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Donald Hall | White Apples and the Taste of Stone

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A few of Hall’s poems run along the warm and fuzzy side of things, but there are also pieces that are distressing.


061853721xHoughton Mifflin; 448 pgs; $30

In White Apples and the Taste of Stone, Donald Hall, the newly anointed and 14th U.S. Poet Laureate, has a chance to collect some of the more meaningful and favorite poems he has written over the last 60 years. This anthology covers a lot of ground, but two of the recurring themes are the traditional dual muse of pets: death and love. Plenty of the poems are memorable, but there are standouts, like “Love is Like Sounds,” which gives us lines like: “Late snow fell this early morning of spring./ At dawn I rose from bed, restless, and looked/ Out of my window, to wonder if there the snow/ Fell outside your bedroom, and you watching.” Such language is hard to resist.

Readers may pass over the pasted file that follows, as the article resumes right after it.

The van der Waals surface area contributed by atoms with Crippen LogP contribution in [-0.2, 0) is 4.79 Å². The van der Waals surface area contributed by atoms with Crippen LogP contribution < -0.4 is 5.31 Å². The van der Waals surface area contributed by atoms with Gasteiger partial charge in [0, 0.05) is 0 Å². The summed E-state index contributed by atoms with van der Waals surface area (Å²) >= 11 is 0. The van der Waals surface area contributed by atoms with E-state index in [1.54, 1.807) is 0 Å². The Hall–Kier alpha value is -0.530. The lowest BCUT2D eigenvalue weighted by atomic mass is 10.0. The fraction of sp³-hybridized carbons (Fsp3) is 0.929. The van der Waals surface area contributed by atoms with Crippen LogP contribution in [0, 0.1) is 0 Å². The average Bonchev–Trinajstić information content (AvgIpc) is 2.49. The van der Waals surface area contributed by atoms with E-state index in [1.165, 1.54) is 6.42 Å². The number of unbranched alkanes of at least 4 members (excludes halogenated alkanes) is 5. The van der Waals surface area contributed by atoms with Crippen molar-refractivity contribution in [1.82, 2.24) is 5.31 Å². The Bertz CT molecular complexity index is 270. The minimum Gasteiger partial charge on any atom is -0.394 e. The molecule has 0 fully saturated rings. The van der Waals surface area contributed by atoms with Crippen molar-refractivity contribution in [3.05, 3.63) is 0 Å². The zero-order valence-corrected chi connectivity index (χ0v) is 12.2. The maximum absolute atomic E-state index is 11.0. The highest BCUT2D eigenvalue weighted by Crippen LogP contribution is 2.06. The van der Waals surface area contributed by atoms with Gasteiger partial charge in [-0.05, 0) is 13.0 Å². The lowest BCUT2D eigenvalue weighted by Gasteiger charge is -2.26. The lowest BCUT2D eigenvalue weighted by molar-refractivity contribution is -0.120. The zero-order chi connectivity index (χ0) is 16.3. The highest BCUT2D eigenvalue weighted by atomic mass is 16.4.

A few of Hall’s poems run along the warm and fuzzy side of things, but there are also pieces that are distressing. Especially chilling is “By the Exeter River,” which is a short dialogue between a son and his aging father. The son keeps saying to his father, “Let’s get off to bed, come up to bed,” and his father, under the momentary grasp of senility, mentions to his son: “And Sally, poor Sally I reckon is dead.” His son responds, “Was she your old sweetheart, old Father, my Dad?” to which his father replies, “We drowned the baby. I remember we did.”

So much of this book goes from here to there, from traffic to tables, from adultery to speeches and baseball, and yet, it all comes together to create a wonderful anthology from this fabulous poet. | Kaylen Hoffman

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